Inner city areas are experiencing “white flight”. This is the assumption of many policy-makers, geographers and sociologists. After all this is what was shown by the 2011 census, the last year for which we have comprehensive information on the ethnic background of local populations.
A very different pattern is revealed in this map of Sheffield. It maps ethnic change during the period 2011-2016. The pattern is not unique to Sheffield. The pattern is similar when change in the proportion of the white British population is mapped in London, Birmingham, Manchester, Leeds, Bristol or other provincial capitals.
The areas coloured red have experienced an increase over this period in the proportion of the adult population who bear names which indicate a white British cultural background. The areas coloured yellow are where the white British population has declined the most. The information has been derived from two postcoded files, each containing the names of 46 million UK adults.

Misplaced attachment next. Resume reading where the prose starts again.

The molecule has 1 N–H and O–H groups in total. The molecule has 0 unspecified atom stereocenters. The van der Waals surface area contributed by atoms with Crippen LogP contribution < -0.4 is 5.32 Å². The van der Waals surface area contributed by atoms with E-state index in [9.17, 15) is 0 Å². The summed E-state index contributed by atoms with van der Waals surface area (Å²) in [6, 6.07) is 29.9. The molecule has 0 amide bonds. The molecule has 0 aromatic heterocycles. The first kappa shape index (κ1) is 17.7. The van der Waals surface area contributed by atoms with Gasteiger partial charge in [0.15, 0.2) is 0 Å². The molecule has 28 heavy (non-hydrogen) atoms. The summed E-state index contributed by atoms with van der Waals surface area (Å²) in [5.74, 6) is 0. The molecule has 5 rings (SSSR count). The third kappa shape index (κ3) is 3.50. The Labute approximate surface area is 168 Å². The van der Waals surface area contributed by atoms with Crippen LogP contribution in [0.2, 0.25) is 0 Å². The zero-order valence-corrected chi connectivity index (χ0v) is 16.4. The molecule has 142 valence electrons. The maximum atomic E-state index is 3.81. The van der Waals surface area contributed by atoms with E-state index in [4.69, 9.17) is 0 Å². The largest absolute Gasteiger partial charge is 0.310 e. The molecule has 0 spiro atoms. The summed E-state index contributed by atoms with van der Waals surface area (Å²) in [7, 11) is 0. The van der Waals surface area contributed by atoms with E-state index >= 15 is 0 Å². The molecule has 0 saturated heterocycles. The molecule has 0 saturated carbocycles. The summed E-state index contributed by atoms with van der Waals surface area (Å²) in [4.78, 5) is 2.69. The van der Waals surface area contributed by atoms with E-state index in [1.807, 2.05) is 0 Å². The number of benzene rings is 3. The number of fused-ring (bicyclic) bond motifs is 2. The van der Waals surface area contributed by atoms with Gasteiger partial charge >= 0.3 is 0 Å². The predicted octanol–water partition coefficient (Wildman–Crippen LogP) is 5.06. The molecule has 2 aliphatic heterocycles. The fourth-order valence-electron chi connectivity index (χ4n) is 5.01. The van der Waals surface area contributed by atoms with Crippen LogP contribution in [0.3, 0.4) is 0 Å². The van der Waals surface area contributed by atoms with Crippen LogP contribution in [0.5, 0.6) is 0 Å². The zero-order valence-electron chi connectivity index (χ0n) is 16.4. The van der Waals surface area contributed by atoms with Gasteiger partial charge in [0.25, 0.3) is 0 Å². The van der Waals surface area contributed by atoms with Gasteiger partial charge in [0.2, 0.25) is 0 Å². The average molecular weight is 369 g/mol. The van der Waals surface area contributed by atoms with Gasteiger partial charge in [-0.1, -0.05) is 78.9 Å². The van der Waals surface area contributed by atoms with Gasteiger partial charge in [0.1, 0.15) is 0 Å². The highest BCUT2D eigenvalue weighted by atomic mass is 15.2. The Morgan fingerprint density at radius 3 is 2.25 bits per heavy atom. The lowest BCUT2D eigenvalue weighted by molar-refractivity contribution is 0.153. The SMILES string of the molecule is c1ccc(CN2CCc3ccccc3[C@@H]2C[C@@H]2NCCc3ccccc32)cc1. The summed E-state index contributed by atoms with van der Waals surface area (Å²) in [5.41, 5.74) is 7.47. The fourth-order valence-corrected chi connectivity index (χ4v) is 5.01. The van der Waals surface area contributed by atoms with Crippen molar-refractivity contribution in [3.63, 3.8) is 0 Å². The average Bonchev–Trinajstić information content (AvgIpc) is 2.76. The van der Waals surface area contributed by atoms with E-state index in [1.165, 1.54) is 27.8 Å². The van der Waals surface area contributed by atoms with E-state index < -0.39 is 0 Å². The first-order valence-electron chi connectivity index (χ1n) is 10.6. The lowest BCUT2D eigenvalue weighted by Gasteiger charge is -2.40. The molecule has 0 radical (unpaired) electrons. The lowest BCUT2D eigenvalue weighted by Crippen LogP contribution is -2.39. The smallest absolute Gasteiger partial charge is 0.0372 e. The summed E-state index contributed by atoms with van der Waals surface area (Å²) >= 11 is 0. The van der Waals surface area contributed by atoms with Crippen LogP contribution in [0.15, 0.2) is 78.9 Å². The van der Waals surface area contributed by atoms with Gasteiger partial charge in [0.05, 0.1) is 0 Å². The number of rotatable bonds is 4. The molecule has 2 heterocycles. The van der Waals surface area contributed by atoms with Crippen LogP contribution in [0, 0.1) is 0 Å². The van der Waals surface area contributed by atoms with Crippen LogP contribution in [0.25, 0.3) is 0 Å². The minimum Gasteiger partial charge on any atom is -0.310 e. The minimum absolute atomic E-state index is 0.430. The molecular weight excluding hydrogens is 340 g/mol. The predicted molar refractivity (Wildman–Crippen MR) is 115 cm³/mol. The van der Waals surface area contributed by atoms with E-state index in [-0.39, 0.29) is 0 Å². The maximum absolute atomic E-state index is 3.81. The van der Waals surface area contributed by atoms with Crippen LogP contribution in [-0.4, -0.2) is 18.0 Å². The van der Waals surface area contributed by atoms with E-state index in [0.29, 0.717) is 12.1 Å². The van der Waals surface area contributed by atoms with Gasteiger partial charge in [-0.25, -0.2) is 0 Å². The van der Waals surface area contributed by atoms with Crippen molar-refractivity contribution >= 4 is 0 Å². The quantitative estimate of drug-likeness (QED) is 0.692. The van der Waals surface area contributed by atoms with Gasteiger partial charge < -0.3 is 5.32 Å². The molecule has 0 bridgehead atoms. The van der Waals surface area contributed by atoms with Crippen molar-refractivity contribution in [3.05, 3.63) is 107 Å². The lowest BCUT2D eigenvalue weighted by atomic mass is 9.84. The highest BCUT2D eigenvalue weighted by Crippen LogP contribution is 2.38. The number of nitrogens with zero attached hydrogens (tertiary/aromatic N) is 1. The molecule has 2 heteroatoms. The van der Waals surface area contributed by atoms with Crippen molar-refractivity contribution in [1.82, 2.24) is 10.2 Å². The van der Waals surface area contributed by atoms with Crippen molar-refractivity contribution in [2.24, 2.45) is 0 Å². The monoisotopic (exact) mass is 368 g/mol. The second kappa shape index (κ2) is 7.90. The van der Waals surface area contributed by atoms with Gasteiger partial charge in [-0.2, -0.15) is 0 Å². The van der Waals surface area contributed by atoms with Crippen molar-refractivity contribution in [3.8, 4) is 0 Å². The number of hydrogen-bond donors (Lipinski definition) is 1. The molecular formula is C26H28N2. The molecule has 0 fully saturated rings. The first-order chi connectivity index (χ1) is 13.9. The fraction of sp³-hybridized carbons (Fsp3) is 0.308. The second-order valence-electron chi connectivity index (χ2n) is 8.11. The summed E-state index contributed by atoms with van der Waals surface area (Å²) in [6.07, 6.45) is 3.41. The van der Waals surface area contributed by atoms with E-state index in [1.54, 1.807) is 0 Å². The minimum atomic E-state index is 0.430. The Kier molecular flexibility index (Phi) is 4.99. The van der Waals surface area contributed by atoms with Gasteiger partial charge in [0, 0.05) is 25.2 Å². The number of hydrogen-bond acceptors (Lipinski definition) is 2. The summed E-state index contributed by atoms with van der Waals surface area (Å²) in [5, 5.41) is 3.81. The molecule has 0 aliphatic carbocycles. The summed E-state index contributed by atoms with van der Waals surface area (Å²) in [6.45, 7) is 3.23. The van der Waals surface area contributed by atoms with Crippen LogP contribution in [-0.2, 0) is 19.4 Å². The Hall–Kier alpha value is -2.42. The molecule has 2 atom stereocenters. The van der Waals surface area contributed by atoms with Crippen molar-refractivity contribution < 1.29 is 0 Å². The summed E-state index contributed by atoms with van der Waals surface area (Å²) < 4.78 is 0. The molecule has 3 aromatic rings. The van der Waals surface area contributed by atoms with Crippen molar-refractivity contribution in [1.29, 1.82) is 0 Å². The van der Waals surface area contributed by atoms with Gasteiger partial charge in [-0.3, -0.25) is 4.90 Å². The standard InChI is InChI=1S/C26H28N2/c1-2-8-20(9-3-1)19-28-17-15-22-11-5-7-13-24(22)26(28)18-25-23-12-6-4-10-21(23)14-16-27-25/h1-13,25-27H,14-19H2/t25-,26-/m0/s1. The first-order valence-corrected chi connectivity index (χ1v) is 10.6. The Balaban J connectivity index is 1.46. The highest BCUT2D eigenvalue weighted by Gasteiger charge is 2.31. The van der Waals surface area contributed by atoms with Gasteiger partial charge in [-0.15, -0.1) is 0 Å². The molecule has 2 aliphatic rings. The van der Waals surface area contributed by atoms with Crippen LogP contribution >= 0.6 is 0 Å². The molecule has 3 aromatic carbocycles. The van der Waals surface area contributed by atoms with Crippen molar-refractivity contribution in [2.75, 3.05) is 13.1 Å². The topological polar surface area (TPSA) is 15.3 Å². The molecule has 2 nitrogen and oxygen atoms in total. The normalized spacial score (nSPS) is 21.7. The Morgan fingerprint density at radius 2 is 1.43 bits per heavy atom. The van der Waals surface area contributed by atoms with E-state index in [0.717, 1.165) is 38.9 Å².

One explanation for this increase in the presence of the white British in inner/central city neighbourhoods is the increased attraction of inner city life, another the policy of encouraging regeneration through the construction of new developments of purpose-built flats.
This, together with changes in housing benefit rules for low income tenants, have forced many members of minorities to search for homes further from the city centre, often in suburbs built during the 1930s. It is from these areas that the white population is currently moving out to commuter villages beyond the boundaries of Sheffield and other large British cities.